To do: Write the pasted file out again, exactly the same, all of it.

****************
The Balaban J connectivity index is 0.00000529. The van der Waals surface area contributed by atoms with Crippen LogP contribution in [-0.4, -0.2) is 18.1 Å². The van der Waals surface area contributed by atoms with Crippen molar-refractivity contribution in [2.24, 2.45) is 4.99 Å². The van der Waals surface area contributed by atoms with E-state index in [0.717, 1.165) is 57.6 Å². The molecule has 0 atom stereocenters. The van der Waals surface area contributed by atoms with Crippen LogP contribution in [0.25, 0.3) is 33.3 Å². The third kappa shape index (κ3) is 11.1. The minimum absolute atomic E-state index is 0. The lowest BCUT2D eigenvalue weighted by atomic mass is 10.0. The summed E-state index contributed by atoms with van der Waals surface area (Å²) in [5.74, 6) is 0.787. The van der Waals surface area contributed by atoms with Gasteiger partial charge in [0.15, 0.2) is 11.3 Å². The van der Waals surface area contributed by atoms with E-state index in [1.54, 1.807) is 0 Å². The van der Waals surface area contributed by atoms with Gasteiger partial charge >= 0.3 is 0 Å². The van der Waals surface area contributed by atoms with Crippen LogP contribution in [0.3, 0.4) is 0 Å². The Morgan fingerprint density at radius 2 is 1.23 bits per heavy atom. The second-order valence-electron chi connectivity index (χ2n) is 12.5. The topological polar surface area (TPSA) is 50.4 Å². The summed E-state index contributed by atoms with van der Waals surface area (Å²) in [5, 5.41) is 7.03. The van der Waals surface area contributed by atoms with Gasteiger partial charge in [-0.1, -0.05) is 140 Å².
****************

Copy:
The Balaban J connectivity index is 0.00000529. The van der Waals surface area contributed by atoms with Crippen LogP contribution in [-0.4, -0.2) is 18.1 Å². The van der Waals surface area contributed by atoms with Crippen molar-refractivity contribution in [2.24, 2.45) is 4.99 Å². The van der Waals surface area contributed by atoms with E-state index in [0.717, 1.165) is 57.6 Å². The molecule has 0 atom stereocenters. The van der Waals surface area contributed by atoms with Crippen LogP contribution in [0.25, 0.3) is 33.3 Å². The third kappa shape index (κ3) is 11.1. The minimum absolute atomic E-state index is 0. The lowest BCUT2D eigenvalue weighted by atomic mass is 10.0. The summed E-state index contributed by atoms with van der Waals surface area (Å²) in [5.74, 6) is 0.787. The van der Waals surface area contributed by atoms with Gasteiger partial charge in [0.15, 0.2) is 11.3 Å². The van der Waals surface area contributed by atoms with E-state index in [1.54, 1.807) is 0 Å². The van der Waals surface area contributed by atoms with Gasteiger partial charge >= 0.3 is 0 Å². The van der Waals surface area contributed by atoms with Crippen LogP contribution in [0.3, 0.4) is 0 Å². The Morgan fingerprint density at radius 2 is 1.23 bits per heavy atom. The second-order valence-electron chi connectivity index (χ2n) is 12.5. The topological polar surface area (TPSA) is 50.4 Å². The summed E-state index contributed by atoms with van der Waals surface area (Å²) in [5, 5.41) is 7.03. The van der Waals surface area contributed by atoms with Gasteiger partial charge in [-0.1, -0.05) is 140 Å².